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Arthur McCay

How often should you update a customer journey map?


We all know that one-off customer (or employee) journey maps are no good. And we know that a journey map proves to be a valuable practice only when it’s kept as a living document that constantly evolves. But how often should you update your customer journey map? That’s a question all journey practitioners ask. Should it be once a month? Once a quarter? Once a year?

As with pretty much everything, there is no right or wrong answer here. However, there are a few reasonable guidelines you can follow. Read on to get 5 proven strategies under your belt.

What's your journey type?

First off, how often one should update a customer journey map can depend on the map type.

A customer journey map template
Source: UXPressia

Tactical vs. strategic journeys

Your tactical journey is the one you would use as a sort of roadmap of improvements for a small area of your business. This can be a journey of a website visitor or a journey that spans through the purchasing experience of your B2B clients. In general, these are low-level journeys — factors in the larger equation.

Strategic journeys, on the other hand, are the equation itself. These are overarching journeys that provide the bird’s-eye view.

By now, you probably figured that the former type is the one you would review, tweak, and update on a weekly basis give or take. Tactical journeys tend to be project-based, so their lifespan is far shorter compared to strategic journeys.

And when you look at strategic journeys, these are the ones you will most likely review every 6 months or every year even. At least not until you pivot your strategy.

As-is vs. to-be

This is another classification you might want to consider when answering the topic’s question. To a certain extent, maps that show the current state of the journey will most likely need updates every time there’s a critical amount of changes that happen so that you and your organization don’t lose sight of what the journey looks like now as this will inform both your tactical and strategic journeys.

To-be journeys are somewhat similar to the strategic ones as they transmit your vision of how things should be and they can be considered tactical roadmaps themselves. It’s probably obvious that these will change along with your vision.

Trigger-based updates

How often you should update your customer journey map can also be based on the following triggers.

Critical mass of updates

We touched on this one when talking about as-is journeys. Every time your product or service receives a significant update, consider that a trigger for reviewing your journey maps that get affected by this change.

Products are always evolving and processes are changing to some degree and the map needs to reflect that. So whenever something substantive changes within the business that would affect customers, the map should be evaluated and updated. Over time you may improve one pain point, but then another one emerges that wasn’t a pain point previously. The map should be updated to reflect this.”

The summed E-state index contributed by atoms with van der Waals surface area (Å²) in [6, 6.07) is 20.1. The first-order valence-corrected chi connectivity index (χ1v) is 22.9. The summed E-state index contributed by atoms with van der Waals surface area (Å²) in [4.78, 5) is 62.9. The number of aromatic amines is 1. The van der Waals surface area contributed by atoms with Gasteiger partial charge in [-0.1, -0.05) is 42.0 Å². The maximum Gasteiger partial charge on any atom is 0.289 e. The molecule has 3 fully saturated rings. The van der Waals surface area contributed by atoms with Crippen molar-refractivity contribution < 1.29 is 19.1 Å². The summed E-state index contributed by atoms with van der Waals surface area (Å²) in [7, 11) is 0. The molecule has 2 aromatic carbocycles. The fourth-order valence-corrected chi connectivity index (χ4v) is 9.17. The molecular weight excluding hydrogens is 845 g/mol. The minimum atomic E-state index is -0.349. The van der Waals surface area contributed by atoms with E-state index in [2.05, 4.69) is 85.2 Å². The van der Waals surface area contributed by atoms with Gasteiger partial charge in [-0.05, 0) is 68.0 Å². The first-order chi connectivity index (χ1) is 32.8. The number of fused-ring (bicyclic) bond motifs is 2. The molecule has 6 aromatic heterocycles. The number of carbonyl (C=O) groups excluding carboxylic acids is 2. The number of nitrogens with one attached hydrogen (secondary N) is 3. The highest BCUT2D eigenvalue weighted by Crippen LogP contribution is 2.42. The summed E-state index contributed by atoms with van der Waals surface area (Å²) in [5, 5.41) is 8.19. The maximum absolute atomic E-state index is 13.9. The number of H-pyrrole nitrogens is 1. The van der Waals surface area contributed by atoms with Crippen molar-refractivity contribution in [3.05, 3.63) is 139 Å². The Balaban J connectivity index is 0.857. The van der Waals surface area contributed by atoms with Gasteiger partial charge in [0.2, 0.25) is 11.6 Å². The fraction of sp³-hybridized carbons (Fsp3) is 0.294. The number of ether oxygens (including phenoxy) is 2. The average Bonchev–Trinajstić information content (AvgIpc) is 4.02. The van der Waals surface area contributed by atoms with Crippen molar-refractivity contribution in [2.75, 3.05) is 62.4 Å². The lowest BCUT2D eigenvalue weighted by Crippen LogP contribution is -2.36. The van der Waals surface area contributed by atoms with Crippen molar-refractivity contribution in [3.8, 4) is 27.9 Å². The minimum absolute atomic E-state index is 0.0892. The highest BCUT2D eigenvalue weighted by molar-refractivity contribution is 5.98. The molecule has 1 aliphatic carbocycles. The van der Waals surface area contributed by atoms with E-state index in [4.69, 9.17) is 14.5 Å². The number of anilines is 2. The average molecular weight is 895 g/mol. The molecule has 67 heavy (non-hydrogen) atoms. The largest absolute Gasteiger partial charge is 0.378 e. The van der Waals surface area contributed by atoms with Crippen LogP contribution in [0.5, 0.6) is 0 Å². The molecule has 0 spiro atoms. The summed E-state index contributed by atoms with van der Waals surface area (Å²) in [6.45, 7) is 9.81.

Karl Sharicz, HorizonCX

You see where we are getting with this, don’t you?

As soon as your tactical journey project is done and you ticked off the last to-do on your never-ending list of improvements, it’s time to revisit the journey and see what it looks like now. It’s exactly what it means to turn your journey into a living document and an ongoing effort.

New research data

But not always big changes happen at your will. More often than not, the reality changes without you lifting a finger.

Sticky notes
Source: unsplash.com

Any shift in the market landscape, whether it’s a new competitor or a new trend (these come and go so fast these days), may result in the transformation of your customer journey.

Let’s say a new customer persona was recently uncovered. That’s cause for re-evaluation and perhaps even developing an entirely new map. It’s a very dynamic process.

Karl Sharicz, HorizonCX

This will require you to have a research team scan the surroundings all the time. And every time they have significant intel — you know it — time to revisit your customer journey maps. And the effort is well worth it.

Set some interval

Even if none of the above fits your scenario, setting a timer to countdown till next time you sit down and review your customer journey will never hurt. To make things simple, do it quarterly and you won’t go wrong with that.

Assign the responsible person(s)

Final tip: make sure there’s a dedicated person or a group of individuals who are responsible for keeping your maps up-to-date. You can divide and conquer, or rather decide on who will be updating which part of the maps.

Whatever you decide in the end, make sure you endorse a culture where people aren’t afraid of tweaking journey maps — they’re not Louvre paintings, they’re meant to be updated!

Anastasia Schebrova, Chief Experience Officer at UXPressia

Choose the right tool

Having the right toolset to support your ongoing journey mapping efforts is instrumental in getting a decent result.

Journey maps created on paper will stay on paper.

...unless they migrate to an obsolete spreadsheet where they spend their last days sitting on someone’s hard drive so that one day that someone can say “oh yeah, we’ve done some journey mapping” during a coffee break.

If that puts a sad smile on your face, we’ve got good news for you.

Back in the day, we created UXPressia to help companies build live libraries of customer and employee journey maps. And today, hundreds of organizations all across the world use our tools to bring their journey maps to life and make sure they finally drive meaningful changes.

Chances are, you can get a great deal of value out of this as well. It’s free, so there is no excuse not to try.

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